Numerous replies were received regarding class members’ participation during the Vietnam era. Readers are referred to the class notes’ previous publication for the initial comments sent in. Additional replies are listed below.
“I’m glad your idea of focusing on Vietnam is bringing in many responses,” writes Larry Wiberg. “Wesleyan was an intense experience and I can still conjure up memories that seem only like last week! I received a medical school and medical training exemption during the Vietnam War.
“For 20 years of my 50-year psychiatric career, I was a psychiatrist for the Denver VA Medical Center Posttraumatic Stress Disorder program, serving a large population of male and female PTSD patients. Some were Korean veterans, but the majority were combat veterans (the women patients from that time were mostly in nursing or medical specialties serving in Vietnam and had taken care of the terminally wounded). The male PTSD patients in our Denver program were primarily combat veterans or veterans who had dealt firsthand with the results of combat. Treatment modalities were medication (marginally helpful; primarily antidepressants, nonaddicting anxiolytics, and sleep aids) and group and individual psychotherapy. When present, substance and alcohol use had to be dealt with concurrently. In doing the talk therapy part I would introduce myself as not having been in combat, but had I been, I am sure my remaining life experience would have been totally altered. It turns out that group therapy with me present, but not that active, was most helpful. The veterans were their own best therapists.
“Imagine being trained to kill, being threatened to be killed, or seeing others killed at an age we all were in our years at Wesleyan. This was the recurrent theme they all shared in one way or another. Granted there were veterans seemingly untouched by the experiences who did not present for treatment at any facility. Among the worst cases I dealt with were service personnel stateside who had to go to the doors of loved ones to announce a death. Vulnerability to PTSD has been hard to pin down in studies. For myself, I joined and retired from the U.S. Naval Reserve Medical Corp. I was a general medical officer for the Denver Marine Corp Reserve. I support some form of mandated federal service though it certainly does NOT have to be military. I look forward to what others in our class have experienced and a hearty ‘hello’ to all my Wesleyan buddies.”
Spike Paranya comments: “I was not really aware of anything to do with Vietnam at first when I entered the Corps. We had visiting officers from several countries in our class at Basic School, and I believe a few were from Vietnam. Of particular note was our End of Basic School Problem. The problem involved leading an amphibious assault onto the shore of a Southeast Asian country. Only two years later did I realize that it was the beginning of plans for actual landings on the shores of North and South Vietnam. I left the Corps in December 1964 and, as the war began to heat up, I went through a period of questioning myself as to where my loyalties lay with or against the growing war. It was about a year later when my Marine Corps loyalty separated. I joined my grad school roommates against the war. About 10 years ago I went to a reunion of Quantico Marine Corps athletes of the ’60s and heard many stories from those on the track team for whom I was the administrative coach. Most were in Basic School at that time, so many went to Vietnam. All the guys I knew returned alive, but everyone there honored one Marine who didn’t, a super guy and athlete who came from New York’s inner city. I watched every bit of Ken Burns’ special on the Vietnam War and was appalled with the politics going on behind our backs.”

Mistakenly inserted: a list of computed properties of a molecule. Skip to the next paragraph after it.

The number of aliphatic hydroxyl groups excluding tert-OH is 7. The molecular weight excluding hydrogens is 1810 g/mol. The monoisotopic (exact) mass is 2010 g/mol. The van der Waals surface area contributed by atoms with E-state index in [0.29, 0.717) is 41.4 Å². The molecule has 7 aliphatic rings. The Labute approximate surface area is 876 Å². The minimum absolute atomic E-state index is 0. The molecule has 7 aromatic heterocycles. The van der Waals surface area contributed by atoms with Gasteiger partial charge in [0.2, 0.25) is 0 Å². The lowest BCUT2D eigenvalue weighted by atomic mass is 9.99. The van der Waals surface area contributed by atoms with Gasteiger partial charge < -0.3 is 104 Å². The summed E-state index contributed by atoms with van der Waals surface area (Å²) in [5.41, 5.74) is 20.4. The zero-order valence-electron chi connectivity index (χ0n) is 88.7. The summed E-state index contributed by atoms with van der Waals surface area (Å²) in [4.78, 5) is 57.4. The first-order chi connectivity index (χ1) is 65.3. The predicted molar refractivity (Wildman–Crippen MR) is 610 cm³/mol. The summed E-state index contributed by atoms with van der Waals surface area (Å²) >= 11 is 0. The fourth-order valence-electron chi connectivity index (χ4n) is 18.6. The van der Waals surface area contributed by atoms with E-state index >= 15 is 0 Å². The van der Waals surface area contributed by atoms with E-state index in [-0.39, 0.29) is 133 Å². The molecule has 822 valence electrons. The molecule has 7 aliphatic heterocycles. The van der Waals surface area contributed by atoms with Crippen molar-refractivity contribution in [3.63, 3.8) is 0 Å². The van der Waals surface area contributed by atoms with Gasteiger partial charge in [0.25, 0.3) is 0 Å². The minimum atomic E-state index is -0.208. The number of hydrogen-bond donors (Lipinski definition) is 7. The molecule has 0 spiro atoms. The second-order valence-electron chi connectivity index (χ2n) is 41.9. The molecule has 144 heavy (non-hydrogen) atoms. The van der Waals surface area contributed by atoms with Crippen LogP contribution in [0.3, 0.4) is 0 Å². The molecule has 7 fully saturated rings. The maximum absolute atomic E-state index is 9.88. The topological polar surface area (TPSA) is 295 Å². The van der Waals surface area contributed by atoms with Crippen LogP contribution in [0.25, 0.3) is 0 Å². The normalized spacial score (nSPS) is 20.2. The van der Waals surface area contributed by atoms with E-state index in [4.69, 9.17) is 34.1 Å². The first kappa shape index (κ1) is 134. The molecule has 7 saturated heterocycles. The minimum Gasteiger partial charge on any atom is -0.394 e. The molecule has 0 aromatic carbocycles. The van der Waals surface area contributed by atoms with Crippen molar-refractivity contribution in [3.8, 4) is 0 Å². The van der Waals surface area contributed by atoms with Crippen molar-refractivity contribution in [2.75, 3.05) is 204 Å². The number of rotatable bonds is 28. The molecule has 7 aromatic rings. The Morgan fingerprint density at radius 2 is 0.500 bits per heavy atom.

Spike goes on to add: “In alumni news, Kathy and I twice got together with classmate Paul Vouros and his wife, Irene, this summer. Paul is just completing a gradual retirement from teaching in the chemistry department at Northeastern University. He has had a wonderful career there and his many graduate students have made him proud with their accomplishments in the field of chemistry.”
“I missed the Vietnam experience, but served five Navy years, including the Cuba blockade instead,” writes John Rogers. “We helped turn away Russian ships and brought U.S. Marines ashore, so I’m really grateful this crisis didn’t lead to something more. I still appreciate Wes, Navy, and business success despite some personal strife, although my 56-year marriage with five kids and 14 grandchildren have led to a wonderful life.”
It seems only yesterday that Bob Johnson and your class secretary were performing on the Venice Symphony stage. Bob died last fall, leaving a void in the southwest Florida community and its musical world. Word has also been received that Foster Morrison died peacefully at home in North Potomac, Md., on Oct. 13. His wife of 48 years, Nancy Lewis Morrison, was at his side.
Stay tuned, classmates, for an exciting conclusion to our Vietnam series in the next class notes.
Jon K. Magendanz, DDS | email@example.com
902 39th Avenue West, Bradenton, FL 34205